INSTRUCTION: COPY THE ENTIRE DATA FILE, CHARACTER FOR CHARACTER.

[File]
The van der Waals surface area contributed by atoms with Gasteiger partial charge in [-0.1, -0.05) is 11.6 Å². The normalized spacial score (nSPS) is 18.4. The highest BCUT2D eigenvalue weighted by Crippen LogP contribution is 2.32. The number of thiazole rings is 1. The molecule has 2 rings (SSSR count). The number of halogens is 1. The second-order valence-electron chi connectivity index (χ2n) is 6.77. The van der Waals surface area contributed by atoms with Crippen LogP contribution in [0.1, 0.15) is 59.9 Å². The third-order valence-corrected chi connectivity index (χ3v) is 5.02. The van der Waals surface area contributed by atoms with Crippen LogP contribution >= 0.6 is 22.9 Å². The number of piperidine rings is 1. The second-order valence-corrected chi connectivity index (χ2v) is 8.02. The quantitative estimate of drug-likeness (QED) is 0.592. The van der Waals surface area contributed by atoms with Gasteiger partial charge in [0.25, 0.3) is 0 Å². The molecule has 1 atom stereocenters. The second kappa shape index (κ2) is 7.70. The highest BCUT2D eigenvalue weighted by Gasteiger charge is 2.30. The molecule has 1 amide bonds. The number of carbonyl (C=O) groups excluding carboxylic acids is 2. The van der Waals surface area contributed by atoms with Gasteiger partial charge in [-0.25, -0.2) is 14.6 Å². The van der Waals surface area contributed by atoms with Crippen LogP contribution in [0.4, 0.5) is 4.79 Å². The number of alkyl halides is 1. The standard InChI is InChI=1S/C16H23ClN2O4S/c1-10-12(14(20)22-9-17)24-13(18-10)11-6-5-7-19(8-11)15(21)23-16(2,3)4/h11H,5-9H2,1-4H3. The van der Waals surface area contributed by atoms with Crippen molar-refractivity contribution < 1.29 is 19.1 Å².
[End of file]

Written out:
The van der Waals surface area contributed by atoms with Gasteiger partial charge in [-0.1, -0.05) is 11.6 Å². The normalized spacial score (nSPS) is 18.4. The highest BCUT2D eigenvalue weighted by Crippen LogP contribution is 2.32. The number of thiazole rings is 1. The molecule has 2 rings (SSSR count). The number of halogens is 1. The second-order valence-electron chi connectivity index (χ2n) is 6.77. The van der Waals surface area contributed by atoms with Crippen LogP contribution in [0.1, 0.15) is 59.9 Å². The third-order valence-corrected chi connectivity index (χ3v) is 5.02. The van der Waals surface area contributed by atoms with Crippen LogP contribution >= 0.6 is 22.9 Å². The number of piperidine rings is 1. The second-order valence-corrected chi connectivity index (χ2v) is 8.02. The quantitative estimate of drug-likeness (QED) is 0.592. The van der Waals surface area contributed by atoms with Gasteiger partial charge in [0.25, 0.3) is 0 Å². The molecule has 1 atom stereocenters. The second kappa shape index (κ2) is 7.70. The highest BCUT2D eigenvalue weighted by Gasteiger charge is 2.30. The molecule has 1 amide bonds. The number of carbonyl (C=O) groups excluding carboxylic acids is 2. The van der Waals surface area contributed by atoms with Gasteiger partial charge in [-0.25, -0.2) is 14.6 Å². The van der Waals surface area contributed by atoms with Crippen LogP contribution in [0.4, 0.5) is 4.79 Å². The number of alkyl halides is 1. The standard InChI is InChI=1S/C16H23ClN2O4S/c1-10-12(14(20)22-9-17)24-13(18-10)11-6-5-7-19(8-11)15(21)23-16(2,3)4/h11H,5-9H2,1-4H3. The van der Waals surface area contributed by atoms with Crippen molar-refractivity contribution < 1.29 is 19.1 Å².